The Morning After
I wake up again at 3:00 am but, for the first time in over a week, there is nothing to do but clean up my study. After four days of trial, the jury took only a couple of hours to find my client guilty.
There were positives from the trial: A government expert who could not perform basic calculations, and another expert who messed up the standardized field sobriety test. Other witnesses were caught in basic contradictions. And, of course, there was our expert, toxicologist Dick McGarry from Roanoke, Virginia, who I thought performed beautifully on direct and even better under cross-examination.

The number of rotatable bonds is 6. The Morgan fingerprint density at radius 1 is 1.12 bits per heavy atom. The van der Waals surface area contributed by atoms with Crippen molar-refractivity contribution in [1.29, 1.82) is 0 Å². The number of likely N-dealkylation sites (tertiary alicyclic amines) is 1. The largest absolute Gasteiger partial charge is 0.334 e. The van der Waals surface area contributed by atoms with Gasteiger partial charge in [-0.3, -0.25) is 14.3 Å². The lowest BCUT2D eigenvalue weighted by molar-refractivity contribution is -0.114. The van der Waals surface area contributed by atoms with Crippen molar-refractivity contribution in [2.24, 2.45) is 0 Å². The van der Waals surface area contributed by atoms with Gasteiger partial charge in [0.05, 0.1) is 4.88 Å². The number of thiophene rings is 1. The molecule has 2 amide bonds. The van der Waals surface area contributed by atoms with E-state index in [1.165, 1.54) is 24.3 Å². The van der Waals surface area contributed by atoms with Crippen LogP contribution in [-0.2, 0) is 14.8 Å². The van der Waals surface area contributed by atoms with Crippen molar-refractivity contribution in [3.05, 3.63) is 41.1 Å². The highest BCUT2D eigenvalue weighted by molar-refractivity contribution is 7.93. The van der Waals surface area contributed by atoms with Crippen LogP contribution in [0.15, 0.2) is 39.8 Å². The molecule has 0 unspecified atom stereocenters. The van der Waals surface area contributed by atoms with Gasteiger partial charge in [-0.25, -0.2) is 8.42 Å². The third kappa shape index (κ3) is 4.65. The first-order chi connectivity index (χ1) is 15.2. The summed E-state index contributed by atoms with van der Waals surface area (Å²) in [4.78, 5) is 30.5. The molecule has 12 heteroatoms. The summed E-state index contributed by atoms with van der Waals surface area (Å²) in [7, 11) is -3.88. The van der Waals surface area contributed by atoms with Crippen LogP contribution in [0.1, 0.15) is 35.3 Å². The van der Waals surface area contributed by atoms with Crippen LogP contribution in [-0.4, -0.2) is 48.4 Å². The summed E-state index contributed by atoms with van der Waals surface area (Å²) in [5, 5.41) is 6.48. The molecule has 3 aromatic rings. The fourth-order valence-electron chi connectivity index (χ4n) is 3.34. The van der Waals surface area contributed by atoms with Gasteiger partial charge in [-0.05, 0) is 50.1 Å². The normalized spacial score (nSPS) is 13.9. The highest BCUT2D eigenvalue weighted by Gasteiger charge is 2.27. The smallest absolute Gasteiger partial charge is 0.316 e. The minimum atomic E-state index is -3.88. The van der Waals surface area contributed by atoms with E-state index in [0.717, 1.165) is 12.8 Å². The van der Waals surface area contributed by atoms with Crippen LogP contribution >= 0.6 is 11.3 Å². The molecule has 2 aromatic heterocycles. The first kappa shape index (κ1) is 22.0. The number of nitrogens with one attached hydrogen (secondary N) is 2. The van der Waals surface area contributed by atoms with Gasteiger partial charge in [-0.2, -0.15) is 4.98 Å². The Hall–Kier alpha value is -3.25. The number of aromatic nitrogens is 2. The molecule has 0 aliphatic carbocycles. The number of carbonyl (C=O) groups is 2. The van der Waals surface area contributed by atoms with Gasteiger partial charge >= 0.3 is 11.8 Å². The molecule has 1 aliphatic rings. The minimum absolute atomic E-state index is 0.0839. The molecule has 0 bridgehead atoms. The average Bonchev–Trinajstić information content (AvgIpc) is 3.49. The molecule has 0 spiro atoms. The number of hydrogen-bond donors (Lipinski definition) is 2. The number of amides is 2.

It is amazing how a loss affects your perspective on things: Every decision you made, every argument, is suddenly suspect.
There were times during the trial at which I hated the prosecutor. But he came over to shake my hand even before the jury returned with the verdict, and he was even more gracious after the win.
His supervisor attended much of the trial, and there was a crowd of DUI prosecutors there to see parts of the trial. While I stew in my study, I am thinking that, this morning anyway, he is probably sleeping in.